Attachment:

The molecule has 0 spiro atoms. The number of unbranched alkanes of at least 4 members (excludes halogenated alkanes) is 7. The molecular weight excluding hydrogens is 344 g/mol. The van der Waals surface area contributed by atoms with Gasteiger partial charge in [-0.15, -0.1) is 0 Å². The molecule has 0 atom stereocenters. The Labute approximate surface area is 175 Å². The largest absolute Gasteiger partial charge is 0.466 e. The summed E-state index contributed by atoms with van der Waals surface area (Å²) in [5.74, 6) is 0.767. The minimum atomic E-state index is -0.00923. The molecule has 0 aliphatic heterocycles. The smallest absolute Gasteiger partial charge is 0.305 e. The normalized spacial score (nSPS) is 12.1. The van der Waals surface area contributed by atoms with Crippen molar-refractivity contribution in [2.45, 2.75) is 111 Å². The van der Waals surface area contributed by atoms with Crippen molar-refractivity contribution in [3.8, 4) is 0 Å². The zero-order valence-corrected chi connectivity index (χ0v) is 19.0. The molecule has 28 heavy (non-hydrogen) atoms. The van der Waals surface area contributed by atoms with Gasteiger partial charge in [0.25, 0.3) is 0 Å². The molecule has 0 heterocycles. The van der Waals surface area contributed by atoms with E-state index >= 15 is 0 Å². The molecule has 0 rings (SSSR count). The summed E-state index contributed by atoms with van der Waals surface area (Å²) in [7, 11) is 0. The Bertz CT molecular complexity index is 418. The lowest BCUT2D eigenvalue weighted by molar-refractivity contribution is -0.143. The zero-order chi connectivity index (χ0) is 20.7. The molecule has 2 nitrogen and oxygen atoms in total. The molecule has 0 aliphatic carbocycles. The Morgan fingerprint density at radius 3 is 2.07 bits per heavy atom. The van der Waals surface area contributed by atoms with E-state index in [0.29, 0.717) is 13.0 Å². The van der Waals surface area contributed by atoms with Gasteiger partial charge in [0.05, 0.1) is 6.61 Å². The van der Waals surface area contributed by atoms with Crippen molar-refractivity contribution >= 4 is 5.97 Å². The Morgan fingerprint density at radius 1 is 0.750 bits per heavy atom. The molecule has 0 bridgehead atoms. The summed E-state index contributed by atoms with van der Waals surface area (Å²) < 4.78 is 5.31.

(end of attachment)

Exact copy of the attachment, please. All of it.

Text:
The molecule has 0 spiro atoms. The number of unbranched alkanes of at least 4 members (excludes halogenated alkanes) is 7. The molecular weight excluding hydrogens is 344 g/mol. The van der Waals surface area contributed by atoms with Gasteiger partial charge in [-0.15, -0.1) is 0 Å². The molecule has 0 atom stereocenters. The Labute approximate surface area is 175 Å². The largest absolute Gasteiger partial charge is 0.466 e. The summed E-state index contributed by atoms with van der Waals surface area (Å²) in [5.74, 6) is 0.767. The minimum atomic E-state index is -0.00923. The molecule has 0 aliphatic heterocycles. The smallest absolute Gasteiger partial charge is 0.305 e. The normalized spacial score (nSPS) is 12.1. The van der Waals surface area contributed by atoms with Crippen molar-refractivity contribution in [2.45, 2.75) is 111 Å². The van der Waals surface area contributed by atoms with Crippen molar-refractivity contribution in [3.8, 4) is 0 Å². The zero-order valence-corrected chi connectivity index (χ0v) is 19.0. The molecule has 28 heavy (non-hydrogen) atoms. The van der Waals surface area contributed by atoms with Gasteiger partial charge in [0.25, 0.3) is 0 Å². The molecule has 0 heterocycles. The van der Waals surface area contributed by atoms with E-state index >= 15 is 0 Å². The molecule has 0 rings (SSSR count). The summed E-state index contributed by atoms with van der Waals surface area (Å²) in [7, 11) is 0. The Bertz CT molecular complexity index is 418. The lowest BCUT2D eigenvalue weighted by molar-refractivity contribution is -0.143. The zero-order chi connectivity index (χ0) is 20.7. The molecule has 2 nitrogen and oxygen atoms in total. The molecule has 0 aliphatic carbocycles. The Morgan fingerprint density at radius 3 is 2.07 bits per heavy atom. The van der Waals surface area contributed by atoms with E-state index in [0.29, 0.717) is 13.0 Å². The van der Waals surface area contributed by atoms with Gasteiger partial charge in [0.05, 0.1) is 6.61 Å². The van der Waals surface area contributed by atoms with Crippen molar-refractivity contribution >= 4 is 5.97 Å². The Morgan fingerprint density at radius 1 is 0.750 bits per heavy atom. The molecule has 0 bridgehead atoms. The summed E-state index contributed by atoms with van der Waals surface area (Å²) < 4.78 is 5.31.